vaccinia immune globulin a specific immune globulin derived from the blood plasma of human donors who have been immunized with vaccinia virus smallpox vaccine; used as a passive immunizing agent.
varicella-zoster immune globulin (VZIG) a specific immune globulin derived from plasma of human donors with high titers of varicella-zoster antibodies; used for prevention or amelioration of varicella in immunocompromised patients exposed to the disease and in neonates whose mothers develop varicella in the perinatal period.

cytomegalovirus immune globulin

(site-oh-meg-a-loe-vye-rus) ,

CMVIG

(trade name),

CytoGam

(trade name)

Classification

Therapeutic: vaccines immunizing agents
Pharmacologic: immune globulins
Pregnancy Category: C

Indications

Prevention of cytomegalovirus (CMV) disease associated with transplantation of kidney, lung, liver, pancreas, or heart (if transplant is other than kidney from CMV-positive donors to CMV-negative recipient, then concurrent ganciclovir should be considered).

Action

Consists of IgG antibodies capable of providing passive immunity against CMV disease.

Therapeutic effects

Prevention of serious sequelae of CMV disease in transplant patients.

Pharmacokinetics

Absorption: Administered IV only, resulting in complete bioavailability.
Distribution: Unknown.
Metabolism and Excretion: Unknown.
Half-life: 7 days.

Time/action profile (CMV antibody titers)

ROUTEONSETPEAKDURATION
IVrapidunknownunknown

Contraindications/Precautions

Contraindicated in: Hypersensitivity to immune globulins or albumin; Selective IgA deficiency.
Use Cautiously in: Obstetric / Lactation: Pregnancy or lactation (safety not established); Renal insufficiency or predisposition to acute renal failure.

Adverse Reactions/Side Effects

Central nervous system

  • headache
  • tremor
  • anxiety
  • seizures

Hematologic

  • pancytopenia
  • hemolysis
  • leukopenia

Respiratory

  • wheezing
  • dyspnea
  • pulmonary edema

Cardiovascular

  • hypotension
  • thromboembolism

Gastrointestinal

  • nausea
  • vomiting
  • hepatic dysfunction

Dermatologic

  • flushing
  • rash

Genitourinary

  • oliguria
  • anuria
  • acute renal failure

Musculoskeletal

  • back pain
  • muscle cramps

Miscellaneous

  • allergic reactions including chills
  • fever
  • anaphylaxis (life-threatening)

Interactions

Drug-Drug interaction

May interfere with immune response to some live-virus vaccines including measles, mumps, and rubella (MMR ; do not administer within 3 mo of immune globulin).

Route/Dosage

Kidney Transplant
Intravenous (Adults) 150 mg/kg within 72 hr of transplantation, followed by 100 mg/kg at 2, 4, 6, and 8 wk, then 50 mg/kg at 12 and 16 wk post-transplantation.
Liver, Pancreas, Lung, or Heart Transplant
Intravenous (Adults) 150 mg/kg within 72 hr of transplantation, and at 2, 4, 6, and 8 wk, then 100 mg/kg after at 12 and 16 wk post-transplantation.
Intravenous (Children) Safety and efficacy has not been established in pediatrics, however adult doses have been used in children.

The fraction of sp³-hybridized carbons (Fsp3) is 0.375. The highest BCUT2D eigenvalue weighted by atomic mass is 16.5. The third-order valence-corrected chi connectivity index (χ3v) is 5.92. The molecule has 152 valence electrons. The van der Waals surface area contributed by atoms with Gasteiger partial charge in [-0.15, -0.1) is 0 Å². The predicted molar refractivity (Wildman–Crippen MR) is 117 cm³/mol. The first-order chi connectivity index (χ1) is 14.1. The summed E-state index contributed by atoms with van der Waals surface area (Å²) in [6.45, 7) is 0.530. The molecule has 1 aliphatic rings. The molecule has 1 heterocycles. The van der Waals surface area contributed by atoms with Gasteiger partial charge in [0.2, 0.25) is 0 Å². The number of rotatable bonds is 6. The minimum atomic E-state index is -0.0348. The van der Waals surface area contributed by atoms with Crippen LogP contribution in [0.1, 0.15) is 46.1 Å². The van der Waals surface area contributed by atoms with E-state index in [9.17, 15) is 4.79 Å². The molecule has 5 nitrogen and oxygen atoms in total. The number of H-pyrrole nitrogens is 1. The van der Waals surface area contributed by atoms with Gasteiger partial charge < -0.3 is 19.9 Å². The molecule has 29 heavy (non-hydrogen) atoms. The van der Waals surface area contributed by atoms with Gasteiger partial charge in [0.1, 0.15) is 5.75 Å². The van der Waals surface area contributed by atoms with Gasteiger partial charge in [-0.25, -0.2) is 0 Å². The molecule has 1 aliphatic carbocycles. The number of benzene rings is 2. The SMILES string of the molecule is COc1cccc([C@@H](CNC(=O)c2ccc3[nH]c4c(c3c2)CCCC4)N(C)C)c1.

Availability

Powder for injection: 1000-mg vial, 2500-mg vial

Nursing implications

Nursing assessment

  • Monitor vital signs prior to, during, and following infusion and before any increases in infusion rate.
  • Monitor patient for adverse reactions throughout therapy. If patient develops minor side effects (nausea, vomiting, muscle cramps, back pain, fever, flushing, chills), slow infusion rate or stop infusion temporarily. If hypotension or anaphylaxis occurs, stop infusion and administer treatment (epinephrine and diphenhydramine).

Potential Nursing Diagnoses

Risk for infection (Indications)
Deficient knowledge, related to medication regimen (Patient/Family Teaching)

Implementation

  • Intravenous Administration
  • Intermittent Infusion: Reconstitute with 50 mL of sterile water for injection with a double-ended needle or large syringe. To avoid foaming, do not shake vial. If using a double-ended needle, insert into water first, as powder is supplied in an evacuated vial and water will transfer by suction. After sterile water is transferred, release residual vacuum to speed dissolution. Rotate gently to wet undissolved powder. Allow 30 min for powder to dissolve. Solution should be clear, colorless, and free of particulate matter. Infusion should be started within 6 hr and completed within 12 hr of reconstitution.
    • Administer via infusion pump through a separate IV line. If not possible, solution may be piggybacked in an IV line containing 0.9% NaCl, D5W, D10W, D20W, or combinations of dextrose and saline, but do not dilute to more than 1:2. Do not use filters.
  • Rate: Administer initial dose at 15 mg/kg/hr for first 30 min. If no adverse reactions occur, rate may be increased to 30 mg/kg/hr; if no adverse reactions occur in subsequent 30 min, rate may be increased to 60 mg/kg/hr. Do not exceed 75 mL/hr volume or 60 mg/kg/hr rate. Monitor patient closely during rate changes. May cause pain at injection site.
    • During subsequent doses, rate may be increased in same increments every 15 min if no adverse reactions occur, until 60 mg/kg/hr maximum is reached.

Patient/Family Teaching

  • Instruct patient to notify health care professional if any adverse reactions occur.
  • If live virus vaccines were administered within 14 days of immune globulin, vaccination should be repeated 3 mo after the last dose of immune globulin.

Evaluation/Desired Outcomes

  • Prevention of serious sequelae of CMV disease, including blindness, associated with transplantation of kidney, lung, liver, pancreas, or heart.

cytomegalovirus immune globulin

a purified immunoglobulin derived from pooled adult human plasma selected for high titers of antibody against cytomegalovirus. It is administered intravenously for treatment and prophylaxis of cytomegalovirus disease in transplant recipients.